Mark Sloan was first introduced to Erwin Redl when the artist was chosen to work on Seeing Spartanburg in a New Light, a public art project in the conservative heart of the Upstate that the Halsey director was working with. Redl collaborated with the city to design and develop LED light installations which would not only help beautify the city but create safer, more vibrant neighborhoods. Although Sloan was already aware of Redl’s work when they met, the encounter ultimately led to Redl’s latest installation Rational Exuberance, which opens this week at the Halsey.
Redl’s LED works are a blend of science and performance art, as well as an exploration of space through subtle color shifts, and it’s all geared toward creating a sense of wonder. He thinks of pieces as a flock of birds or a school of fish and himself as something of a conductor. “There is a synergy between distant elements that form a greater whole,” he says. “I try to tap into the idea in my work like in an orchestra. There is a common will that brings people together.”
The Austrian-born Redl studied music composition and electric music at the Vienna Music Academy and earned his MFA in Computer Art at the School of Visual Arts in New York City. Later, as an artist-in-residence at the MoMA PS1 Contemporary Art Center, he was introduced to the work of Fred Sandback, a minimalist sculptor who stretched colored acrylic thread from floor to ceiling to create immersive experiences. Redl was “blown away” by Sandback’s work, adding, “I got goosebumps and went back to my studio and put away my computer.” From that point onward, he adopted a similar methodology.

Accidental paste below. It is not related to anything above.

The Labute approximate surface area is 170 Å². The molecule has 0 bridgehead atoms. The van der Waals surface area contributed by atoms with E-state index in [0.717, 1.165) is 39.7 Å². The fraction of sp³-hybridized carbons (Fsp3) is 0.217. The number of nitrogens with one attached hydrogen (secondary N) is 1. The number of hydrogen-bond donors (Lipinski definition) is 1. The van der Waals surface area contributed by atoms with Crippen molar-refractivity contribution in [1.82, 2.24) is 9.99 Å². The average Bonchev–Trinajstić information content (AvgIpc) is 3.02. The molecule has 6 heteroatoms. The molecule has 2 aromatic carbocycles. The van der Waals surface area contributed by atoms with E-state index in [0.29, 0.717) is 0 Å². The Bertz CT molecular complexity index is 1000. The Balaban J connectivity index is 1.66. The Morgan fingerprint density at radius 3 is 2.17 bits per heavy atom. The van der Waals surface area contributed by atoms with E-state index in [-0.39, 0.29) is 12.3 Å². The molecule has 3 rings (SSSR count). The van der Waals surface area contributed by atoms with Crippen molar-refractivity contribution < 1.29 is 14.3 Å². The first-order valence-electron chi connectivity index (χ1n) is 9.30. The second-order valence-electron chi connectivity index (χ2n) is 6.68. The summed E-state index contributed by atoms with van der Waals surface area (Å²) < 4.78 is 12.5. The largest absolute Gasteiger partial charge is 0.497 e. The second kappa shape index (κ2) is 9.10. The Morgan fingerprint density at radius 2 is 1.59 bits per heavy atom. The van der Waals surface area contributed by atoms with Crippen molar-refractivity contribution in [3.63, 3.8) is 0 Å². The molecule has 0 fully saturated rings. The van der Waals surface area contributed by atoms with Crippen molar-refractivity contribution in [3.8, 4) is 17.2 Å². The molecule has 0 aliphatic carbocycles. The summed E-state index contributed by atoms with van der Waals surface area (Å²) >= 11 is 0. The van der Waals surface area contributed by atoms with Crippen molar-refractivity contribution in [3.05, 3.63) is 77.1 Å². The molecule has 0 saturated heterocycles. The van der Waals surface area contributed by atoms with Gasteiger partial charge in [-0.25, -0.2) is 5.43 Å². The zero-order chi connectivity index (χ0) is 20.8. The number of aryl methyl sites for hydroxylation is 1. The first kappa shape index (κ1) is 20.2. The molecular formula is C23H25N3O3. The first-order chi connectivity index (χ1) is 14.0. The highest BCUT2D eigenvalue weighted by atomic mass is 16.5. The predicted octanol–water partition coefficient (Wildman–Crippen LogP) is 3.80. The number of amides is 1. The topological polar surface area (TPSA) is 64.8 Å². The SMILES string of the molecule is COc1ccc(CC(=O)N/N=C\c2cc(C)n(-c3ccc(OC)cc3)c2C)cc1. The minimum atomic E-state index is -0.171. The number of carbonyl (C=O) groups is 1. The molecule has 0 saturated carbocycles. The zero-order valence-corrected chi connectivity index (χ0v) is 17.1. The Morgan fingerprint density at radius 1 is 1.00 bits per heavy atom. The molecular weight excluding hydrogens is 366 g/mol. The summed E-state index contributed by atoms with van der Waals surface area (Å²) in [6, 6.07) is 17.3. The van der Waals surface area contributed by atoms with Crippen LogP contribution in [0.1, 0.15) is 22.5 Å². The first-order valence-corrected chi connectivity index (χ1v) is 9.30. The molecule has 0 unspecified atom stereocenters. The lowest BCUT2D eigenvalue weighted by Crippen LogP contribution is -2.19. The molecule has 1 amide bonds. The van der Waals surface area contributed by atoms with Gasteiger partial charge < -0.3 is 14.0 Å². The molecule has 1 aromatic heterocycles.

Over the years, he has created short- and long-term installations across the country (New York, San Francisco, Los Angeles, New Orleans) and around the world (Turkey, Austria, France), and he says the process is extremely intuitive. Once he has discovered a location, the next step is to figure out the logistics, something he does with MacGyver-like ingenuity. Structural engineers are hired for large outdoor installations and drawings must be submitted for approval. He’s learned by trial and error over time, and says one project was destroyed by heavy snow in Toledo, Ohio. The reality behind these magical, sensual, evocative pieces is a lot of less glamorous repair work.
The end result is art that is truly accessible to all. There are no signs saying “don’t touch,” no ropes keeping you from getting too close to Redl’s works. The installations are participatory, and once complete, he stands inside the space to observe viewers as they enter. “People become uninhibited. Each person brings an aura to the space. You are no longer Sue Johnson who has to get up and make the kids breakfast,” he says. He concedes that his projects are difficult to put into words and rather are “in-the-flesh experiences,” something that anyone who visits his Halsey installation will surely attest to.
Admittedly, Redl says there is a danger of his work being too “new-agey.” However, his goal is to keep it pure and simple. The installations are soundless and somehow when people enter, they know to keep quiet. People have even asked if they can perform yoga inside an installation. “I try to keep the transcendental word out of my vocabulary because I don’t want to operate in that realm,” he says. “I’m interested in the primal experience and if people have a spiritual experience that’s fine. I respect that. It’s just not my intention.”
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